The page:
Presentation: GCFF Summary_2018 _- GCFF TEAM
Growing Confidence in Forestry’s Future: Where are we adding value?
The Growing Confidence in Forestry’s Future (GCFF) programme is Scion’s flagship radiata pine research programme.
Key goals of the GCFF are to:
- increase returns from existing forests through mid-rotation interventions
- improve returns from existing forests through better knowledge of wood quality
- increase the productivity and consistency of future forests.
The programme has benefited greatly from having access to the long-term nationwide radiata pine trial network established from 1978 onwards. A new series of trials, the Accelerator trials, has been established as part of the GCFF programme.
Where to plant
Conference presenter: Loretta Garrett, Scion Start time on video: 4:16
Research outcomes: improving value, from putting planted forests in the right place, and understanding what to plan for.
The ‘Forest Investment Framework’ model has been developed to evaluate the multiple benefits of forests – economic, environmental and social. It includes values for elements such as soil conservation (avoided erosion), carbon storage, and biodiversity benefits. Forest owners or those planning forests can compare values of forests anywhere in New Zealand. The tool is already being used for policy decisions by, for example, regional councils and iwi. It is being developed further to incorporate additional environmental and social benefits of trees, including nutrient mitigation, water filtration and recreation benefits.
The NuBalM model
Other research has investigated site productivity, and the potential to use a nutrient balance model (NuBalM) to improve forest growth. Nutrient cycling throughout a forest rotation is becoming better understood, and when ‘where to plant’ questions are being considered, NuBalM can provide site-specific predictions of fertiliser requirements to meet target productivity.
What to plant
Conference presenter: Mike Watt, Scion Start time on video: 11:15
Research outcomes: advances in phenotyping (ways of looking at trees and recording what can be seen) will enhance forest productivity through better matching of genotype to site.
Overall, research has greatly improved the understanding of how site and genetics influence radiata pine growth and quality characteristics.
Different remote sensing technologies have captured information about trees at both area level and individual tree level. Multiple sources of forest and environment information have been combined to produce models which analyse and quantify interactions between all the factors affecting tree growth.
The key conclusion has been that ‘genetics x environment’ interactions are critical in determining tree growth and quality: therefore matching seedlot (tree genetics) to site is an essential key to productive forest management.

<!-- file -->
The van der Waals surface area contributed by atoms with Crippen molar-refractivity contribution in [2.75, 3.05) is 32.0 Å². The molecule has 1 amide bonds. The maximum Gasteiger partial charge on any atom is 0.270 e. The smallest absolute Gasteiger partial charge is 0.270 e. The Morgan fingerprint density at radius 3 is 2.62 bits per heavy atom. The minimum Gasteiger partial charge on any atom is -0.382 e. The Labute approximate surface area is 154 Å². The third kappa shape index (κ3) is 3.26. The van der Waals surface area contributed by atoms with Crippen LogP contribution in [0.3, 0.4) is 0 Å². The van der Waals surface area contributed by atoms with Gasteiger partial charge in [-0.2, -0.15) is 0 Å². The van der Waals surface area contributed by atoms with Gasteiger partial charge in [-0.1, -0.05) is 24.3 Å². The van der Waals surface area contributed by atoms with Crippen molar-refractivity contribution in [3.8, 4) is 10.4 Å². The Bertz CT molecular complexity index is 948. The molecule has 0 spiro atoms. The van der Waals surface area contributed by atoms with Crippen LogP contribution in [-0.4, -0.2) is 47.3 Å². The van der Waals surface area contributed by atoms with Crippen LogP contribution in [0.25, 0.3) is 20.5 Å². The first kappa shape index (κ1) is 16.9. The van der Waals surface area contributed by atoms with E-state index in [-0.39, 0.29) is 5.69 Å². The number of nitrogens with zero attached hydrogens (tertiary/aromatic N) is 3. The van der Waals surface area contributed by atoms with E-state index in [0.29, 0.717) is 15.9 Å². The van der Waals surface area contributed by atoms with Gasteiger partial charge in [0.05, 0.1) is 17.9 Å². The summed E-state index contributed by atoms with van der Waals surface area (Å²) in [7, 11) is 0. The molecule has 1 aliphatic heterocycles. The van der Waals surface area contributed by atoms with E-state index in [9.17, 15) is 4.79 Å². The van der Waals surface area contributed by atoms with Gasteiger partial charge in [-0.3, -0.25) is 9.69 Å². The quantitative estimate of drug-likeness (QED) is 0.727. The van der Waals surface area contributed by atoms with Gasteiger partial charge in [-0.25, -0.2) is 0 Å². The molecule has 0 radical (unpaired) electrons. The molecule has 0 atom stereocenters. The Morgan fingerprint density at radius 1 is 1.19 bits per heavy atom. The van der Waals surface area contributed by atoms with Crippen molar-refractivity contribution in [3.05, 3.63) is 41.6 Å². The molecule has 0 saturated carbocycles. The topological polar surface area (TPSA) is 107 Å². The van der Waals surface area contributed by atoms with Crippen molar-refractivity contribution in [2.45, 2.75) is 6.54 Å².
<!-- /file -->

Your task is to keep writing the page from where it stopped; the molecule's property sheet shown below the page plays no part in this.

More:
New remote sensing techniques now enable scientists to identify and measure individual trees. One immediate benefit is that exceptional trees within a forest can now be pin-pointed, with the potential to use these trees for future breeding programmes.
How to raise trees
Conference presenter: Simeon Smaill, Scion Start time on video: 23:46
Research outcomes: production of better planting stock, and options to help maintain nursery sector viability.
Major gains have been made in developing alternatives to standard nursery practices. Standard practices involve regular applications of both fungicides and nitrogen fertiliser, often at high dose rates. Research as shown that these chemicals can negatively affect root mycorrhizae, meaning seedlings are likely to be less robust when they go out into the forest and growth is affected.
Commercial-scale trials have proven that seedlings can consistently be raised in the nursery with lower fungicide inputs, without affecting seedling health or viability, and indeed sometimes enhancing these traits. Similarly, Scion’s research has shown that reducing nursery nitrogen fertiliser use is possible. A novel source of low-nitrogen fertiliser, biuret, has been trialled. Results show that this fertiliser can be added at much lower rates of nitrogen and stimulate the same or greater seedling growth and nutrient uptake as conventional nursery fertiliser regimes.
Growth gains made in the nursery continue once the low-input seedlings are planted out in the forest.
Overall, the research has provided the nursery sector with options to save costs, produce better quality planting stock, and reduce risks to the environment associated with high chemical use.
In future researchers believe that nurseries will be able to adjust their regimes and raise ‘designer seedlings’ for specific planting conditions.